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Design a Patent and Publication Strategy

BioPhotonics
Dec 2017
JOHN MAYNARD, MEDICAL DEVICE & DIAGNOSTICS CONSULTANT

It’s difficult to fund and grow your company without a strategic plan for product development, clinical studies, manufacturing, regulatory filings, marketing and sales. Just as important is a strategy for developing patents and publications. For a commercial company, patents and publications go hand in glove to protect your intellectual property, establish market exclusivity and boost company value, while building awareness and acceptance of your technology and products. Patents and publications also serve as an incentive for company employees because inventorship and authorship are a source of pride and peer recognition inside and outside the company.

From the startup phase to maturity, patents build the value of your biophotonics company. Both the strength of individual patents as well as the number of patents held by your company will factor significantly into the company’s valuation when you are raising capital and establishing strategic partnerships. The more pickets in your patent fence and the more territory you can claim, the more likely that you will have significant competitive advantages when manufacturing and selling your products.

When developing your patent strategy and portfolio, keep the following in mind:

• Identify the countries or regions (e.g., Europe) for patent coverage that represent significant markets for your products, are likely manufacturing sites of potential competitors and have a good track record of upholding intellectual property rights.

• Keep in mind that costs for international patents can add up quickly when you factor in translation, filing, prosecution and maintenance fees. A company with a limited budget should consider international patent filings only if international markets are a key part of its business plan.

• Filing your patent application under the Patent Cooperation Treaty gives you more than a year to decide the countries/regions for which you wish to apply for patent protection.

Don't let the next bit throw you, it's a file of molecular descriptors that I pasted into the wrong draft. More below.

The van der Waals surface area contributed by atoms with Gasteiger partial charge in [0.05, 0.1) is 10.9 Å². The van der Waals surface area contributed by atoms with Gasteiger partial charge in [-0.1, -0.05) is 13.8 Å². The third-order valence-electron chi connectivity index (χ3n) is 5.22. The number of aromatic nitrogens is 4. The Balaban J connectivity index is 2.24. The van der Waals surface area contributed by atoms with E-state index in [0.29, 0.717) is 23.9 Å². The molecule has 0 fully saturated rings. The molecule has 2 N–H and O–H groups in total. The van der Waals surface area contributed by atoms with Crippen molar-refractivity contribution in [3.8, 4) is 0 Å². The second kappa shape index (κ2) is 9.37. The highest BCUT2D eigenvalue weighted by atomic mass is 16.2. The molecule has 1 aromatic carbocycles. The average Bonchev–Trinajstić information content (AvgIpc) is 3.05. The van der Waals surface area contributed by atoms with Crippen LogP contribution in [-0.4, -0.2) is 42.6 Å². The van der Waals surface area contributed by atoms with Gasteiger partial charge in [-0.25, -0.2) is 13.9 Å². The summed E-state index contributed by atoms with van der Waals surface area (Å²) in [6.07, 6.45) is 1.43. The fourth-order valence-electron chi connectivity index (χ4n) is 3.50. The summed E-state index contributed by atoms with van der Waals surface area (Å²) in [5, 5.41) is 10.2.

• A well-written, comprehensive specification with clear figures supports the claims in the application and is the basis for filing patent continuations or continuations in part in the U.S. This can allow you to broaden the extent of your invention with new claims supported by the specification after issuance of the original patent.

• Do your homework on the prior art, including the literature plus published patents and patent applications. Your competitors certainly will do this when trying to invalidate your patent, and you can’t assume the patent examiner will do a thorough job. The good news is once the examiner has considered a piece of prior art when granting your patent claims, it is much harder for that prior art to be used to invalidate the patent claims in later litigation.

Publications are equally important to your business because they raise awareness of your technology, establish scientific and medical credibility, and support due diligence by investors and strategic partners, regulators and health insurers. If you are developing a medical product, publications act as a recruiting tool for key opinion leaders and clinical trial sites. Medical regulatory bodies and health insurers will expect publications on your technology and clinical results to support investigational device exemptions, regulatory filings for marketing clearance/approval, and reimbursement decisions.

Your options include white papers, trade magazine articles, peer-reviewed journal articles or presentations/posters at conferences. For new technologies and approaches, there is considerable temptation to keep things secret for as long as possible to maintain competitive advantage. As you bring your biophotonics products to market, consider when you want to educate the market on how your technology works and how well it works (e.g., clinical trial results). At some point, the value of secrecy reaches diminishing returns.

You need to budget time and resources for your publication strategy. When picking venues, consider your target audience, the publications they are most likely to read and the conferences they are most likely to attend. Be realistic about timelines. White papers placed on your website can be available within minutes, while trade magazines and conferences typically have a three- to six-month lag, and the lag can be greater than six months for many peer-reviewed journals.

Also, it’s important to match the significance and topic of your manuscript to the impact factor and interests of target publications. Submitting pilot clinical study results to the New England Journal of Medicine, for example, is likely to waste both your time and that of the editors. Over time, a well-constructed and executed patent and publication strategy will significantly contribute to the success of your company and its biophotonics products.